Instrument flight rules is one of two sets of regulations governing all aspects of civil aviation aircraft operations. The U. S. Federal Aviation Administration's Instrument Flying Handbook defines IFR as: "Rules and regulations established by the FAA to govern flight under conditions in which flight by outside visual reference is not safe. IFR flight depends upon flying by reference to instruments in the flight deck, navigation is accomplished by reference to electronic signals." It is a term used by pilots and controllers to indicate the type of flight plan an aircraft is flying, such as an IFR or VFR flight plan. To put instrument flight rules into context, a brief overview of visual flight rules is necessary, it is possible and straightforward, in clear weather conditions, to fly a plane by reference to outside visual cues, such as the horizon to maintain orientation, nearby buildings and terrain features for navigation, other aircraft to maintain separation. This is known as operating the aircraft under VFR, is the most common mode of operation for small aircraft.
However, it is safe to fly VFR only when these outside references can be seen from a sufficient distance. Thus, cloud ceiling and flight visibility are the most important variables for safe operations during all phases of flight; the minimum weather conditions for ceiling and visibility for VFR flights are defined in FAR Part 91.155, vary depending on the type of airspace in which the aircraft is operating, on whether the flight is conducted during daytime or nighttime. However, typical daytime VFR minimums for most airspace is 3 statute miles of flight visibility and a distance from clouds of 500' below, 1,000' above, 2,000' feet horizontally. Flight conditions reported as equal to or greater than these VFR minimums are referred to as visual meteorological conditions. Any aircraft operating under VFR must have the required equipment on board, as described in FAR Part 91.205. VFR pilots may use cockpit instruments as secondary aids to navigation and orientation, but are not required to. Visual flight rules are simpler than instrument flight rules, require less training and practice.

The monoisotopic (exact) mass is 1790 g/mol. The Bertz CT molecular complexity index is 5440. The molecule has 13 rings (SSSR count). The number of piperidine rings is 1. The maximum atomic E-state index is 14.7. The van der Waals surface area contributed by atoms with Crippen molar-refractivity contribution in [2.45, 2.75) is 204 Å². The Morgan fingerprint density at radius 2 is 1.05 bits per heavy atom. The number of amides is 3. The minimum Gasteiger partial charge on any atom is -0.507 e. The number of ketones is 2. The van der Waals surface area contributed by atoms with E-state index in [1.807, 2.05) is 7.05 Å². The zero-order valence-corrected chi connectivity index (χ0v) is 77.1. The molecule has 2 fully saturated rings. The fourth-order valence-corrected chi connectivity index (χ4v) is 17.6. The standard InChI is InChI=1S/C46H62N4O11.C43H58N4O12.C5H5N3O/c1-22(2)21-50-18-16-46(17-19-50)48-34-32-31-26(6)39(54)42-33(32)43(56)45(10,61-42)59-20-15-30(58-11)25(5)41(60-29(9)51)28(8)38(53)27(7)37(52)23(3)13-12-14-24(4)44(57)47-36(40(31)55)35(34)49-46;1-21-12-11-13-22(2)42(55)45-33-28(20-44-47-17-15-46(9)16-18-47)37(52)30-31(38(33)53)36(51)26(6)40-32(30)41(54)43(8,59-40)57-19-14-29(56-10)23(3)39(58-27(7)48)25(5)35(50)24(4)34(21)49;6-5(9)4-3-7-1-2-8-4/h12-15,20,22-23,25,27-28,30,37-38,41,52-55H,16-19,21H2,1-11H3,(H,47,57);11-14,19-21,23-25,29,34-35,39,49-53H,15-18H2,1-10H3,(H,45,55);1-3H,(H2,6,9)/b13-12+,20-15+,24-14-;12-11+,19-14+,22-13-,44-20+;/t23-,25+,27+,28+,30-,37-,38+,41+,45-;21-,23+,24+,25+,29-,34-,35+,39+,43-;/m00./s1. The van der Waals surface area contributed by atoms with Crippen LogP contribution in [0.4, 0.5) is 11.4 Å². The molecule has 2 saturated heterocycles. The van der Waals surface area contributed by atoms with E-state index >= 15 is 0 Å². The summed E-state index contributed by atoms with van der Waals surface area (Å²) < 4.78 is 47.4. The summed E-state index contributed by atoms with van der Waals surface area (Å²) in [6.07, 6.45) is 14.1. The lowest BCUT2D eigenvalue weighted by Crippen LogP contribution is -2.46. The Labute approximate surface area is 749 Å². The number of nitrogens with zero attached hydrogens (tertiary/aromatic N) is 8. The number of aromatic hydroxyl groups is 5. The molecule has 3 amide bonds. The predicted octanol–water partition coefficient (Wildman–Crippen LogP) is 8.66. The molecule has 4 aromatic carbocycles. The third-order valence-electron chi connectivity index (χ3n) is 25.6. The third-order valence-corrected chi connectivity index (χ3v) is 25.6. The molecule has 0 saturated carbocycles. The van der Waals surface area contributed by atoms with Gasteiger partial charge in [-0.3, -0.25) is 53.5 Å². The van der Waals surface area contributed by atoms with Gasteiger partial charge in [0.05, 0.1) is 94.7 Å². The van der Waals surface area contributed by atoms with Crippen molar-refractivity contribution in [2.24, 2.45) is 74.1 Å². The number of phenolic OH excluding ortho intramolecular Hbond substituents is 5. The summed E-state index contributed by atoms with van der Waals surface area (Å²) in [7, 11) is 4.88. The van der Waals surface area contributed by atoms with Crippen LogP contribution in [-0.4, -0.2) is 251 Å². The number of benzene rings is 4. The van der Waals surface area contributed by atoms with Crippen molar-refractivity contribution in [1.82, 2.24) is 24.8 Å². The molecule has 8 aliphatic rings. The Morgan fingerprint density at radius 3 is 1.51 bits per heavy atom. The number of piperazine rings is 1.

VFR provides a great degree of freedom, allowing pilots to go where they want, when they want, allows them a much wider latitude in determining how they get there. When operation of an aircraft under VFR is not safe, because the visual cues outside the aircraft are obscured by weather, instrument flight rules must be used instead. IFR permits an aircraft to operate in instrument meteorological conditions, any weather condition less than VMC but in which aircraft can still operate safely. Use of instrument flight rules is required when flying in "Class A" airspace regardless of weather conditions. Class A airspace extends from 18,000 feet above mean sea level to flight level 600 above the contiguous 48 United States and overlying the waters within 12 miles thereof. Flight in Class A airspace requires pilots and aircraft to be instrument equipped and rated and to be operating under Instrument Flight Rules. In many countries commercial airliners and their pilots must operate under IFR as the majority of flights enter Class A airspace.
Procedures and training are more complex compared to VFR instruction, as a pilot must demonstrate competency in conducting an entire cross-country flight by reference to instruments. Instrument pilots must meticulously evaluate weather, create a detailed flight plan based around specific instrument departure, en route, arrival procedures, dispatch the flight; the distance by which an aircraft avoids obstacles or other aircraft is termed separation. The most important concept of IFR flying is that separation is maintained regardless of weather conditions. In controlled airspace, air traffic control separates IFR aircraft from obstacles and other aircraft using a flight clearance based on route, distance and altitude. ATC monitors IFR flights on radar, or through aircraft position reports in areas where radar coverage is not available. Aircraft position reports are sent as voice radio transmissions. In the United States, a flight operating under IFR is required to provide position reports unless ATC advises a pilot that the plane is in radar contact.
The pilot must resume position reports after ATC advises that radar contact has been lost, or that radar services are terminated. IFR flights in controlled airspace require an ATC clearance for each part of the flight. A clearance always specifies a clearance limit, the farthest the aircraft can fly without a new clearance. In addition, a clearance provides a heading or route to follow and communication parameters, such as frequencies and transponder codes. In uncontrolled airspace, ATC clearances are unavailable. In some states a form of separation is provided to certain aircraft in uncontrolled airspace as far as is practical, but separation is not mandated nor provided. Despite the protection offered by flight in controlled airspace under IFR, the ultimate responsibility for the safety of the aircraft rests with the pilot in command, who can refuse clearances, it is essential to differentiate between flig